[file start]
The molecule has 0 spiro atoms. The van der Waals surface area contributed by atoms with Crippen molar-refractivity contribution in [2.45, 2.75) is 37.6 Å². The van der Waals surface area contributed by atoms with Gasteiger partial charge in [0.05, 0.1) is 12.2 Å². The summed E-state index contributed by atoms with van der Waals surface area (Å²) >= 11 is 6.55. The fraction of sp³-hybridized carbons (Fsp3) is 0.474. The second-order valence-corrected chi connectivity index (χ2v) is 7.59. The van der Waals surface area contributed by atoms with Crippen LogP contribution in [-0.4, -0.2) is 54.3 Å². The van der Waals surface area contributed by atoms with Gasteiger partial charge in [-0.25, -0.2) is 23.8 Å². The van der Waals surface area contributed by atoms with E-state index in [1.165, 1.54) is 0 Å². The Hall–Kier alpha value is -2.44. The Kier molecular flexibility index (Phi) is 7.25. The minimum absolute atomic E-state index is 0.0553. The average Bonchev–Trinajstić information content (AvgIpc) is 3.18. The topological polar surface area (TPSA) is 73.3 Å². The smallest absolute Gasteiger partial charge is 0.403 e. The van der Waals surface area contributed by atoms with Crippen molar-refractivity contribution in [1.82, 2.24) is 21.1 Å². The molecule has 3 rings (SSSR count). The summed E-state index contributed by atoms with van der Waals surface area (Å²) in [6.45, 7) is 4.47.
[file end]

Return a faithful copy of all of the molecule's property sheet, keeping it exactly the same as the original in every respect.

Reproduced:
The molecule has 0 spiro atoms. The van der Waals surface area contributed by atoms with Crippen molar-refractivity contribution in [2.45, 2.75) is 37.6 Å². The van der Waals surface area contributed by atoms with Gasteiger partial charge in [0.05, 0.1) is 12.2 Å². The summed E-state index contributed by atoms with van der Waals surface area (Å²) >= 11 is 6.55. The fraction of sp³-hybridized carbons (Fsp3) is 0.474. The second-order valence-corrected chi connectivity index (χ2v) is 7.59. The van der Waals surface area contributed by atoms with Crippen LogP contribution in [-0.4, -0.2) is 54.3 Å². The van der Waals surface area contributed by atoms with Gasteiger partial charge in [-0.25, -0.2) is 23.8 Å². The van der Waals surface area contributed by atoms with E-state index in [1.165, 1.54) is 0 Å². The Hall–Kier alpha value is -2.44. The Kier molecular flexibility index (Phi) is 7.25. The minimum absolute atomic E-state index is 0.0553. The average Bonchev–Trinajstić information content (AvgIpc) is 3.18. The topological polar surface area (TPSA) is 73.3 Å². The smallest absolute Gasteiger partial charge is 0.403 e. The van der Waals surface area contributed by atoms with Crippen molar-refractivity contribution in [1.82, 2.24) is 21.1 Å². The molecule has 3 rings (SSSR count). The summed E-state index contributed by atoms with van der Waals surface area (Å²) in [6.45, 7) is 4.47.